Expenses scandal update

LA to Jeff in England:
So, after the huge upheaval and trauma over the expenses scandal, where do things stand now? Did it change British politics as much as it was thought it was going to do a few weeks ago? Is it still going on? Has it petered out?

It does seem that Gordon the Undead has survived.

Jeff replies:

Good question.

The effects of the Expense scandal are still with us.

While it is not quite as hot a topic of conversation as it was, it is still being talked about and thought about in the media and in public forums. The Telegraph is still printing daily expense revelations although they have been criticised for “stretching” the issue so to speak.

Every day you hear about a mainstream party politician (of all three main parties) deciding not to stand in the next election. Because of this a significant number of new MPs from all mainstream parties will be taking office in the next House of Commons.

A new Speaker, the maverick Conservative John Bercow, has been voted in by MPs. Bercow is also the first Jewish Speaker in the history of the Commons.

The Prime Minister is also drafting new laws to oversee expenses for MPs.

People are still very cynical about the political process in general.

The House of Commons will not return to business as usual.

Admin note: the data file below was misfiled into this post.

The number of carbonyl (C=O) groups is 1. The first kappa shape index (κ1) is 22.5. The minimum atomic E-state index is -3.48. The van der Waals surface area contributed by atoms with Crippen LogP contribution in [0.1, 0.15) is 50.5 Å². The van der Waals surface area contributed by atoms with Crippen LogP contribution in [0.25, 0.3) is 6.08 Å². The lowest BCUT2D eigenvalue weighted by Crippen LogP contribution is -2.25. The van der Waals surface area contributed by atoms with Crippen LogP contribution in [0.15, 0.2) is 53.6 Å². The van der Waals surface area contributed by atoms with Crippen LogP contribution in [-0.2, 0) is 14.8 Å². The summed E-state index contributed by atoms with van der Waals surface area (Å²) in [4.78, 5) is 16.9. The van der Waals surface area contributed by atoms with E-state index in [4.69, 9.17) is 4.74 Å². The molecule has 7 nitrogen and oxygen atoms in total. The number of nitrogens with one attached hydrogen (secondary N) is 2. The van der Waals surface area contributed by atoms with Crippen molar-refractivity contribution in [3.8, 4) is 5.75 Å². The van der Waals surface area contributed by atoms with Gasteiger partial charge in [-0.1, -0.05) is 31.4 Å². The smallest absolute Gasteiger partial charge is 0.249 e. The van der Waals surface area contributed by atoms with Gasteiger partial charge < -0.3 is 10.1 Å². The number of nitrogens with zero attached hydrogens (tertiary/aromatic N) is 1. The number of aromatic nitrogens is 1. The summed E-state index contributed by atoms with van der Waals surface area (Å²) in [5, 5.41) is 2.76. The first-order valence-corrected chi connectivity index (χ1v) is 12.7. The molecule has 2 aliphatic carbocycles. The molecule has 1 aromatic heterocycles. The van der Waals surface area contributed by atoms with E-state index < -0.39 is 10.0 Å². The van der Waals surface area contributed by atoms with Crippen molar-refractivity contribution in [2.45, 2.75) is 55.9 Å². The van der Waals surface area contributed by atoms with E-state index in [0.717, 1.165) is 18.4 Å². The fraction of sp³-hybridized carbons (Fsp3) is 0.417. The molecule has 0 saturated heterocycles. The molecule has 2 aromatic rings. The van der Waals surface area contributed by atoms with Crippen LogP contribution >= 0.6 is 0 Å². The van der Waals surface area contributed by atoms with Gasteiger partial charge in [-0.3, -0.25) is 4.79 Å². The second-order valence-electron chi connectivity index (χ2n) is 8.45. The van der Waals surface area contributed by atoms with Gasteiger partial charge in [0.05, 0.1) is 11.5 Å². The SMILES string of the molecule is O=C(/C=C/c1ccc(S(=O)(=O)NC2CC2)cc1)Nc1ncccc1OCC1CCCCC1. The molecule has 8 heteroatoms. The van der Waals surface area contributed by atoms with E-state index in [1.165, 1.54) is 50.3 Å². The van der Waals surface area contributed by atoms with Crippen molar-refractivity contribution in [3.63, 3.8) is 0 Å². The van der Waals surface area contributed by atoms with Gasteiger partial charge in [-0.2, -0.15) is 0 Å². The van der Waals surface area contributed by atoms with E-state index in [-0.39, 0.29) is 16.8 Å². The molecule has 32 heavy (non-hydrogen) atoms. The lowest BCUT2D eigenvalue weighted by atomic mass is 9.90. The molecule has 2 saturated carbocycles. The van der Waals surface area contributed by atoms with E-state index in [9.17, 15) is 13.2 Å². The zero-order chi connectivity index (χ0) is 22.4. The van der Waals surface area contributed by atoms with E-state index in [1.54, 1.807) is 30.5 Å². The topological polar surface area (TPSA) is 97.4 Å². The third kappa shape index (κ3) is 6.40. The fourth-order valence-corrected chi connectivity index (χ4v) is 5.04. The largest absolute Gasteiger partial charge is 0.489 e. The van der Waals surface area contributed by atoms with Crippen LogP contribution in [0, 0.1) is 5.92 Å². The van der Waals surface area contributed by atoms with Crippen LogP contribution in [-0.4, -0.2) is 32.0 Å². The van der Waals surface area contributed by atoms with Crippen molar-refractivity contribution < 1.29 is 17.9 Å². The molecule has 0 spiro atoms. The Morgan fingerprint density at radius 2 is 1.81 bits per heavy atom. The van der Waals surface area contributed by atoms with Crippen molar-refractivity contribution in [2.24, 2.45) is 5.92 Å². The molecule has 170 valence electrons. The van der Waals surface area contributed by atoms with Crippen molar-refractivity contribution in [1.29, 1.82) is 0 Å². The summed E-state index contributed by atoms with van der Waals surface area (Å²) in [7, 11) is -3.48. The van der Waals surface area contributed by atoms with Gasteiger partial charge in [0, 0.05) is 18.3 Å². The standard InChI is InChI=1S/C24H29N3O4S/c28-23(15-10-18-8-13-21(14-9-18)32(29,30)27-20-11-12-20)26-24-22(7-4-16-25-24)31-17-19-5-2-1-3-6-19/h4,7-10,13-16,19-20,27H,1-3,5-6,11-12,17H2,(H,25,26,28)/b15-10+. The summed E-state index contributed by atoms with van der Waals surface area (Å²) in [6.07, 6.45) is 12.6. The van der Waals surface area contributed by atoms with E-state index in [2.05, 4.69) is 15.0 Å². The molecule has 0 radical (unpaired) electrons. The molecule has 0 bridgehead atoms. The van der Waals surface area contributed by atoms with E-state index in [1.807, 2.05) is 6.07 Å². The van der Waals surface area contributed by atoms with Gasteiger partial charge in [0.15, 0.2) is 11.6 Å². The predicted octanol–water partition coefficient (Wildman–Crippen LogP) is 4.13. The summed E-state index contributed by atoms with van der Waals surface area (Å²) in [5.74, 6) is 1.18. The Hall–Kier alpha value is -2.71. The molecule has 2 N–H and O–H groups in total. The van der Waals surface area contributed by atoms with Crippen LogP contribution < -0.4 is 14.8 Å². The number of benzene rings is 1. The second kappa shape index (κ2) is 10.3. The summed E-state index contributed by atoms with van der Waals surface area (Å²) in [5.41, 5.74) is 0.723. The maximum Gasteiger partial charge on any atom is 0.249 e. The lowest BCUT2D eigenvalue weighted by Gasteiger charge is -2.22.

Of course until the next general election we will not know how the electorate will respond. Probably they will vote in a Conservative government. But the fringe parties such as the Greens, UKIP and to a lesser extent the BNP should increase their vote.

In short, the issue has not been forgotten.

I wish people were so passionate about the immigration issue.

LA replies:
I’ve never heard of a member of the non-ruling party being chosen for speaker. How could that happen? Was it a response to the scandal, that Labor was so tarnished that they had to bring in a Conservative?

That he’s a Conservative seems to me a much bigger deal than that he’s Jewish.

Jeff replies:

These are unusual times.

The key point is that Bercow is actually very unpopular among the Conservatives which makes him attractive to Labour.

But it wasn’t a given that a Conservative would get the job.

Posted by Lawrence Auster at June 29, 2009 02:58 PM | Send

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